What's next? Collective bargaining?
Florida schoolteachers, be glad your state Constitution guarantees the right to collective bargaining. Teachers in states without that protection soon could find themselves with much less to talk about at the negotiating table.
Governors and lawmakers in states with similar (GOP-leaning) political bents as Florida are looking at tilting the balance of power in school districts much more to the administrative side.
Indiana Gov. Mitch Daniels wants to let contract talks include pay and benefits only. The head of Tennessee's Republican Caucus has proposed legislation to abolish collective bargaining altogether, making teachers at-will employees. A few other states are looking at similar ideas, according to Education Week.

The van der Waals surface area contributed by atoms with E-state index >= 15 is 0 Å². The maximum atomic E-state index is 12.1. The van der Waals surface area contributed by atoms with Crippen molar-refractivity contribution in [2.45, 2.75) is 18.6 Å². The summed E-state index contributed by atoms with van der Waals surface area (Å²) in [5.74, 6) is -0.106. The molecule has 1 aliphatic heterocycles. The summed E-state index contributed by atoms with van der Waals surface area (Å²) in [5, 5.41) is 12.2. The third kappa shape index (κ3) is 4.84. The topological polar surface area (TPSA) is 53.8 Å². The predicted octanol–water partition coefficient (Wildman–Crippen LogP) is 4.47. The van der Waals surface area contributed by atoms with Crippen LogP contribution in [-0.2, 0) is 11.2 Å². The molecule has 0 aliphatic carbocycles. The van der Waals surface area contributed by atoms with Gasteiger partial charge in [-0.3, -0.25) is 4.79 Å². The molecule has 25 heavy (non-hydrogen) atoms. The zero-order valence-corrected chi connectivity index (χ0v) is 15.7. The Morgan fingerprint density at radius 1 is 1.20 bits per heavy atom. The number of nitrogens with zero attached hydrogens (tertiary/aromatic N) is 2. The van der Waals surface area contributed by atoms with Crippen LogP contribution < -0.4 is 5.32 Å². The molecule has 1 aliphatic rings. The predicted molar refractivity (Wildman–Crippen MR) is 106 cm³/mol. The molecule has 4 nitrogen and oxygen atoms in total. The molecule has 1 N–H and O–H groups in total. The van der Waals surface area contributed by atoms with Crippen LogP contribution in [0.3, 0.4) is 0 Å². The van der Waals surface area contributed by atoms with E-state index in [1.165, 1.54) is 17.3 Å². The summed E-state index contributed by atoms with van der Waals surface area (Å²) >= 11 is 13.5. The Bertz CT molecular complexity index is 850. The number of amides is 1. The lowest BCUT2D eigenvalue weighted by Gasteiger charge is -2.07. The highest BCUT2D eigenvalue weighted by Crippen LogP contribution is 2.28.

Such efforts look to fall in line with some of the key planks of the federal Race to the Top and state initiatives that would put teachers on annual rather than continuing contracts, tie teacher pay to student test scores and prioritize effectiveness over seniority as a consideration for layoff decisions.
In Florida, changing collective bargaining would require a statewide referendum with 60 percent approval. That's a tough nut to crack, as we recently saw with an effort to revise the state's class size rules. Still, some local union leaders tell the Gradebook that they wouldn't put it past some in Tallahassee to try. What do you think?